GAMVET Meeting in Sicily


In the stunning Parco Jalari, situated in the mountains next to the town of Barcellona Pozzo di Gotto in Sicily,Italy, the project’s partners met with an external evaluator to assess the progress of the GAMVET project during the first year and coordinate their actions for the next year. There were 9 partner representatives from Turkey, 5 partners from Bulgaria and 2 from Italy plus Mr. Daniel Weiss from Ciberspacio SL – Spain, who has been conducting the training sessions for the professors in each country.

To being,the evaluator asked a representative from each country to explain what had taken place during the workshops in their country. Had the professors understood the game? Had they been able to create and disseminate the games on an online platform? As one would expect there had been different levels of comprehension and completion of the games in each country.  Nevertheless, it was apparent that in all the countries the second work package, the GAMVET training session, had been completed.

Following the discussion of the second work package, there was a break for lunch in the park’s art filled restaurant which has a view of the town, ocean and mountains. The representatives conversed about the project and their countries over a variety of traditional vegetarian Sicilian food. After a coffee it was back to the conference hall to discuss the methodologies and prepare for work package three.

GAMVET Meeting in Sicily

The evaluator identified the main challenge for work package three as how and where to conduct another round of workshops? It was decided that national workshops would take place with 30 teachers to discuss how to implement and conduct tests of the pilot games. The tests are vital to the creation of a methodology because the teachers and students will provide feedback about the games. The main output of the project is the GAMVET teaching methodology which can be used by other professors in these countries.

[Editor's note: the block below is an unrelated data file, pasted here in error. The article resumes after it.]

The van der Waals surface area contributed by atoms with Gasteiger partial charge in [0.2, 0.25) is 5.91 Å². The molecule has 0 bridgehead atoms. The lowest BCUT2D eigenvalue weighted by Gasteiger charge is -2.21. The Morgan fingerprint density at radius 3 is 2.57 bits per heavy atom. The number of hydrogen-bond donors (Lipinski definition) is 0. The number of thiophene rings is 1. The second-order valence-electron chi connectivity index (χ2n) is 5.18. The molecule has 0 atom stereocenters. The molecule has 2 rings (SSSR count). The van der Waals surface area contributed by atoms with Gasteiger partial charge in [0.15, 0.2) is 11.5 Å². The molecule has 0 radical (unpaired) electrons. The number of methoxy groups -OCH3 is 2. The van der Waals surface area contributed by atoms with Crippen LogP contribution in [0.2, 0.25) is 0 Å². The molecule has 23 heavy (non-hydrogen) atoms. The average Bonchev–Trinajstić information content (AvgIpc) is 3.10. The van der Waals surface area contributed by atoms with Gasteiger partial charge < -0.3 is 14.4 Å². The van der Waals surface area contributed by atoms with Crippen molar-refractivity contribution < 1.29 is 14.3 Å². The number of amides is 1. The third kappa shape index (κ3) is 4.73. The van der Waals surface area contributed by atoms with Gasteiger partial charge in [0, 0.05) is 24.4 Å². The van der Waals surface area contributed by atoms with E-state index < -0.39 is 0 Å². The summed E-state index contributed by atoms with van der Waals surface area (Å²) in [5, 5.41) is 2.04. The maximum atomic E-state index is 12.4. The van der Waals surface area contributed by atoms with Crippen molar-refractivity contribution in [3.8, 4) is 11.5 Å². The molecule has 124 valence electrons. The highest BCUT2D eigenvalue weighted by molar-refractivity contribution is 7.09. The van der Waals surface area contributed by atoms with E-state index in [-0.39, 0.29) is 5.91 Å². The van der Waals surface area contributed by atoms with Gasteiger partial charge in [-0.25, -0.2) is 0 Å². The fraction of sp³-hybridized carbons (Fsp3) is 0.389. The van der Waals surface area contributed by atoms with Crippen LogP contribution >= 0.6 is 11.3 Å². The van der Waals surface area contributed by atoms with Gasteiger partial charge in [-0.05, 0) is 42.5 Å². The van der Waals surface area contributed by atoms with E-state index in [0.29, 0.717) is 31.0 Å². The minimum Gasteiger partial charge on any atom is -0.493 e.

The coordinators then agreed on a timeframes the next stages. It was agreed that the games would be ready for testing by January 1st, 2014. During the January-February the workshops with the teachers would be held, during March-April the pilot games would be tested with small groups of students in order to get feedback on the overall functioning of the games, and finally during May-June the data would be collected and a methodology produced.

Once the deadlines were settled, there was short coffee break during which outstanding questions were discussed with the evaluator or Daniel Weiss. After the break, the dissemination plan was discussed. The evaluator gave some suggestions for the website including a focus on the audience, which is the teachers. He advised them tosimplifyit, describe the games in a visual way, present process and results of the project, while keeping it realistic, short and simple. He also recommended adding links to the Facebook pages of each country and the partner associations. In order to disseminate the work, newsletters and 18 press releases would be produced, social media and the website would be made visible and the GAMVET teaching methods platform developed.

To wrap up, a presentation of the evaluation process was given by the evaluator and Victoria Hristova from Bulgaria. They explained that there would be the internal and external evaluation process by teachers, coordinators and the national agencies. The evaluator explained his role which is to give recommendations in order to help the project achieve its promised end result. Lastly, the deliverables which had been set were reviewed.  At the conclusion of the meeting, evaluations about the productivity of this meeting were filled out.

The meeting was productive in getting the project on track for the next year. It was made clear what was expected from each partner and any doubts about the GAMVET methodology were cleared up by Daniel Weiss. It is expected that for next year the last workshops will be held nationally, the methodology of the games will be developed and disseminated,there will be feedback from the teachers and students about the effectiveness of the games and that all this information will be shown in an interactive, attractive way for any teacher to use to develop their own games.